other in recognition of the fact that the obligations would not arise if the considerations
were not received. Determination of whether obligations and considerations relative to
such periods should be recognized in a valuation depends upon the timing relative to
the valuation date of the commitments to accept risks for those periods.

f. Loss Development—This factor relates to the uncertainty arising out of changes over
time in patterns of emergence, development, reopening, settlement and payment of
claims.

g. Trends—This factor relates to changes over time in the valuation variables other than
interest, insofar as they affect obligations and considerations, and in the degree of
uncertainty affecting them.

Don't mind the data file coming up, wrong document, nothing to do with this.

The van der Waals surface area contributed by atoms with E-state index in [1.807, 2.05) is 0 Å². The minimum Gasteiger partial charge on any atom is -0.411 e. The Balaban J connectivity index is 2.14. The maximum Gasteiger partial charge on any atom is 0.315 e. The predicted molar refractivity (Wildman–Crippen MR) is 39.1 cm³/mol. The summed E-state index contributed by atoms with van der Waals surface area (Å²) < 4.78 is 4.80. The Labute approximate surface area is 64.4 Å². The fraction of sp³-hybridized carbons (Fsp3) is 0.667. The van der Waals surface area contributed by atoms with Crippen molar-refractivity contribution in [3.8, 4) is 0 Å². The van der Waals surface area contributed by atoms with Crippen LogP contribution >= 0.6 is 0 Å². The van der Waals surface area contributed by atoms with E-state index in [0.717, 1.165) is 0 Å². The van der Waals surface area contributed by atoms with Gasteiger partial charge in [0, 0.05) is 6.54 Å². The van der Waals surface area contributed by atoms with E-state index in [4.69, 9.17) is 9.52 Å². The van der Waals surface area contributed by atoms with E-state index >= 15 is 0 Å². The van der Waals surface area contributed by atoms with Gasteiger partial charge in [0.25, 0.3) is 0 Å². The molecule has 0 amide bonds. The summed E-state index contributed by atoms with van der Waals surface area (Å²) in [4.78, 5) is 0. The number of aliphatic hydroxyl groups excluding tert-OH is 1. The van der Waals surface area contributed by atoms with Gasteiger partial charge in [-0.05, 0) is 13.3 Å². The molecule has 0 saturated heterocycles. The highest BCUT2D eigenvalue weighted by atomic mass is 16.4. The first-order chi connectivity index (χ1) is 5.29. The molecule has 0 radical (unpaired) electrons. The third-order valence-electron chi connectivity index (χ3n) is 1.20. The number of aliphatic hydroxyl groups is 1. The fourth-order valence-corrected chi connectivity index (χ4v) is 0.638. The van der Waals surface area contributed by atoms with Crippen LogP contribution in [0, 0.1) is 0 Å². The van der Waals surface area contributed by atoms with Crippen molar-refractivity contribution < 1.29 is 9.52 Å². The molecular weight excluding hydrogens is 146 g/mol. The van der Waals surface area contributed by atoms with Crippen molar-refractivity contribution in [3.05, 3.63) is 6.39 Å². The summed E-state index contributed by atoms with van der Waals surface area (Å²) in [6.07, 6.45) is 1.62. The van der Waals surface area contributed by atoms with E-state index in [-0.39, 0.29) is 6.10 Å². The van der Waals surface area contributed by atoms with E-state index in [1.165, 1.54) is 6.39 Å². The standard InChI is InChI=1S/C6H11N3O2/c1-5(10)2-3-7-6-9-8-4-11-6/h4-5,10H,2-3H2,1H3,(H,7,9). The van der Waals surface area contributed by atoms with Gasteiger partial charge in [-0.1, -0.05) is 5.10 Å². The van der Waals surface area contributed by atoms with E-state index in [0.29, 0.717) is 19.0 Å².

h. Large Latent Losses—This factor relates to the treatment of identifiable classes of very
serious potential losses for which probable frequency and severity can not be
reasonably estimated for a considerable period of time.

i. Off-Balance-Sheet Items Such as Long-Term Leases and Commitments to Buy


Securities—This factor relates to the valuation question of whether any obligation of
these or similar types involve cash flows that are not explicitly or implicitly recognized
elsewhere in the valuation.

3. Interest Risk—The risk that different amounts of change in the anticipated values, and the
degree of uncertainty therein, of obligations and of the assets and considerations with
which the obligations are being compared will occur:

i. simply because of a change in the interest environment, or

ii. because a change in the interest environment brings about a change from expected
experience as to the occurrence, amount or timing of items of cash flow connected
with assets, obligations or considerations.

There are several factors that affect interest risk:

a. Mismatch of Asset and Obligation Cash Flows—This factor relates to the